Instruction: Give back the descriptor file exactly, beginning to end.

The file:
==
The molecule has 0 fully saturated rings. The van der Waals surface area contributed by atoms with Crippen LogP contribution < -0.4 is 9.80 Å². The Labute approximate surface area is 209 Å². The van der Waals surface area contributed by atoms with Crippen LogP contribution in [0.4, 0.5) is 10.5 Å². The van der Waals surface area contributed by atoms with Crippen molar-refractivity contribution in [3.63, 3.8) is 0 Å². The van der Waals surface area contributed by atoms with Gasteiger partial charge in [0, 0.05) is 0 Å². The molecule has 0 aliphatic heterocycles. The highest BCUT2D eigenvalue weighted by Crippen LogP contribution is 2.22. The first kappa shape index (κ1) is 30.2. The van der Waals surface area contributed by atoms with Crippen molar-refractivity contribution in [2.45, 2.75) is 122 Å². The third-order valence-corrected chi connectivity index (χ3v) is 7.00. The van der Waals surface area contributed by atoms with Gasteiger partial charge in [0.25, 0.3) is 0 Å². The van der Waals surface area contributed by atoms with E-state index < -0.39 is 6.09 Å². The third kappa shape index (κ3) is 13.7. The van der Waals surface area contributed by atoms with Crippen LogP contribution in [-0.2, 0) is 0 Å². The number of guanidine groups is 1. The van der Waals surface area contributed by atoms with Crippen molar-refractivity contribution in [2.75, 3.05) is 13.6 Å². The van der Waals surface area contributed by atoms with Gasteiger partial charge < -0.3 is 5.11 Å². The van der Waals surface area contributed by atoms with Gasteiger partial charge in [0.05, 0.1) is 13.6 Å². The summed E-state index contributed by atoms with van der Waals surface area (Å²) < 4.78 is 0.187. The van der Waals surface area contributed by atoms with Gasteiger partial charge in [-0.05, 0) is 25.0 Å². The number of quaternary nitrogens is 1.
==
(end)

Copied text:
The molecule has 0 fully saturated rings. The van der Waals surface area contributed by atoms with Crippen LogP contribution < -0.4 is 9.80 Å². The Labute approximate surface area is 209 Å². The van der Waals surface area contributed by atoms with Crippen LogP contribution in [0.4, 0.5) is 10.5 Å². The van der Waals surface area contributed by atoms with Crippen molar-refractivity contribution in [3.63, 3.8) is 0 Å². The van der Waals surface area contributed by atoms with Gasteiger partial charge in [0, 0.05) is 0 Å². The molecule has 0 aliphatic heterocycles. The highest BCUT2D eigenvalue weighted by Crippen LogP contribution is 2.22. The first kappa shape index (κ1) is 30.2. The van der Waals surface area contributed by atoms with Crippen molar-refractivity contribution in [2.45, 2.75) is 122 Å². The third-order valence-corrected chi connectivity index (χ3v) is 7.00. The van der Waals surface area contributed by atoms with Gasteiger partial charge in [0.25, 0.3) is 0 Å². The van der Waals surface area contributed by atoms with E-state index < -0.39 is 6.09 Å². The third kappa shape index (κ3) is 13.7. The van der Waals surface area contributed by atoms with Crippen LogP contribution in [-0.2, 0) is 0 Å². The number of guanidine groups is 1. The van der Waals surface area contributed by atoms with Crippen molar-refractivity contribution in [2.75, 3.05) is 13.6 Å². The van der Waals surface area contributed by atoms with Gasteiger partial charge < -0.3 is 5.11 Å². The van der Waals surface area contributed by atoms with Gasteiger partial charge in [0.05, 0.1) is 13.6 Å². The summed E-state index contributed by atoms with van der Waals surface area (Å²) < 4.78 is 0.187. The van der Waals surface area contributed by atoms with Gasteiger partial charge in [-0.05, 0) is 25.0 Å². The number of quaternary nitrogens is 1.